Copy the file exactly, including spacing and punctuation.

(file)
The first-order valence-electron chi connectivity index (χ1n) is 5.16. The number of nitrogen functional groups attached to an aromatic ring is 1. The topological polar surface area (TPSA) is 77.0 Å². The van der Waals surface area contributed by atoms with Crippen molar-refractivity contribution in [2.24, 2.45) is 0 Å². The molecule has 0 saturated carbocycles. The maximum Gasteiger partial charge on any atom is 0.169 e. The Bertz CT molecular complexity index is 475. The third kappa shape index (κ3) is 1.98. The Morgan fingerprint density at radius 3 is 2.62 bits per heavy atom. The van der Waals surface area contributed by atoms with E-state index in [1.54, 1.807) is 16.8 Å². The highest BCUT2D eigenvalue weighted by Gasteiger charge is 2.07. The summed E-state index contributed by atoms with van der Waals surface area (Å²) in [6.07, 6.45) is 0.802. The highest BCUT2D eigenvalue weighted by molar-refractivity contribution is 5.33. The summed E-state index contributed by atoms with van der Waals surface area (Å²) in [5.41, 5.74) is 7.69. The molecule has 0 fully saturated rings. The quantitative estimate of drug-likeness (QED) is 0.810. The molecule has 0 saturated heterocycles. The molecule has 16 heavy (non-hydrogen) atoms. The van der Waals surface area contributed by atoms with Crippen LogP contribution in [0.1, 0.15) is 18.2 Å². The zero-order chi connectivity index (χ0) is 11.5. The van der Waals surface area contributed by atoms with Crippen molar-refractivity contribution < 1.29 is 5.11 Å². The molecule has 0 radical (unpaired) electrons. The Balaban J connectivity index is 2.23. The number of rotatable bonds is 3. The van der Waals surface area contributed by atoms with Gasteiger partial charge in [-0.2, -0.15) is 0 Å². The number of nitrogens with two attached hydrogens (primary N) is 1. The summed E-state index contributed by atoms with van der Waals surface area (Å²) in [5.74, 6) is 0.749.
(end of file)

The first-order valence-electron chi connectivity index (χ1n) is 5.16. The number of nitrogen functional groups attached to an aromatic ring is 1. The topological polar surface area (TPSA) is 77.0 Å². The van der Waals surface area contributed by atoms with Crippen molar-refractivity contribution in [2.24, 2.45) is 0 Å². The molecule has 0 saturated carbocycles. The maximum Gasteiger partial charge on any atom is 0.169 e. The Bertz CT molecular complexity index is 475. The third kappa shape index (κ3) is 1.98. The Morgan fingerprint density at radius 3 is 2.62 bits per heavy atom. The van der Waals surface area contributed by atoms with E-state index in [1.54, 1.807) is 16.8 Å². The highest BCUT2D eigenvalue weighted by Gasteiger charge is 2.07. The summed E-state index contributed by atoms with van der Waals surface area (Å²) in [6.07, 6.45) is 0.802. The highest BCUT2D eigenvalue weighted by molar-refractivity contribution is 5.33. The summed E-state index contributed by atoms with van der Waals surface area (Å²) in [5.41, 5.74) is 7.69. The molecule has 0 fully saturated rings. The quantitative estimate of drug-likeness (QED) is 0.810. The molecule has 0 saturated heterocycles. The molecule has 16 heavy (non-hydrogen) atoms. The van der Waals surface area contributed by atoms with Crippen LogP contribution in [0.1, 0.15) is 18.2 Å². The zero-order chi connectivity index (χ0) is 11.5. The van der Waals surface area contributed by atoms with Crippen molar-refractivity contribution < 1.29 is 5.11 Å². The molecule has 0 radical (unpaired) electrons. The Balaban J connectivity index is 2.23. The number of rotatable bonds is 3. The van der Waals surface area contributed by atoms with Gasteiger partial charge in [-0.2, -0.15) is 0 Å². The number of nitrogens with two attached hydrogens (primary N) is 1. The summed E-state index contributed by atoms with van der Waals surface area (Å²) in [5.74, 6) is 0.749.